ADHD in the News 2017-10-12
Study warns against confusing immaturity with ADHD in children who are youngest in their year
A study published October 9 in The Lancet Psychiatry warns of the risks of over diagnosing attention deficit hyperactivity disorder (ADHD) in school-age children who are the youngest in the year. Such children can be several months younger than peers in the same class."
Children with ADHD likely to have touch-processing abnormalities
A new study finds that children with ADHD fare worse on several tests of tactile functioning, including reaction time and detecting a weak stimulus on the skin (detection threshold). The article, published ahead of print in the Journal of Neurophysiology, was chosen as an APSselect article for October.
Collaborative Care For Pediatric Behavior Disorders is Cost Effective and Improves Clinical Outcomes
A random control study determined that doctor-office collaborative care (DOCC) focused on pediatric behavior healthcare services in primary pediatric care settings, not only improves clinical effectiveness of treatment for pediatric patients, but is cost effective during both the initial intervention and post-intervention follow-up periods when compared to patients receiving enhanced usual care (EUC).
Here’s how parents can help their kids who have ADHD
October is ADHD Awareness Month, bringing attention to people who have attention deficit hyperactivity disorder. For parents with children who may have ADHD, it’s important to recognize symptoms and learn how they can better help.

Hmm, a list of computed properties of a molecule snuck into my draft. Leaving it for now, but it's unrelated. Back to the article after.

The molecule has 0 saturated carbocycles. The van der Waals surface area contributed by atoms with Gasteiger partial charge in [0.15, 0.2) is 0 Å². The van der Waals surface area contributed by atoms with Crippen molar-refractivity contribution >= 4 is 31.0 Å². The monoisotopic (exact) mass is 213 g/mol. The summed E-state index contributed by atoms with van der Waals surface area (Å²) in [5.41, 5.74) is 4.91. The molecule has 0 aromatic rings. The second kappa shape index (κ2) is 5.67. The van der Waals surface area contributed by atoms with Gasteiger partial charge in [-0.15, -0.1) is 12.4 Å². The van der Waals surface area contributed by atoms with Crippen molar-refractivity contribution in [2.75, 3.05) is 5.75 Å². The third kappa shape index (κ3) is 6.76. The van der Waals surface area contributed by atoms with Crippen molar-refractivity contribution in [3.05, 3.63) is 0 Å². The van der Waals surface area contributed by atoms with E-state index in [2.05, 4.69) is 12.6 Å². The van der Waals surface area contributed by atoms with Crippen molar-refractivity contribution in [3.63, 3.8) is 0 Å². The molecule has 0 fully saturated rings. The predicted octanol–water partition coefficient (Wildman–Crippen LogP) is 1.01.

What New Drugs Are in the Pipeline to Treat ADHD?
Strattera. Adderall. Concerta. Ritalin. They’re all commonly-prescribed medications for treating attention deficit hyperactivity disorder symptoms, and all are still on the market. But some new ones recently became available to the public, while yet another ADHD medication is currently seeking FDA approval.
How to Raise an ADHD Child When Parents Have Differing Views About Treatment
Not everyone agrees on the same things all of the time – and it’s sometimes no different when parents try to determine the best course of action to help their child manage ADHD symptoms."
The science of love in ASD and ADHD
Twins and family studies have shown that social behaviors are highly heritable. Thus, it is possible that variations in the oxytocin receptor gene (OXTR) might be involved in behavioral impairments in individuals with disorders associated with social deficits.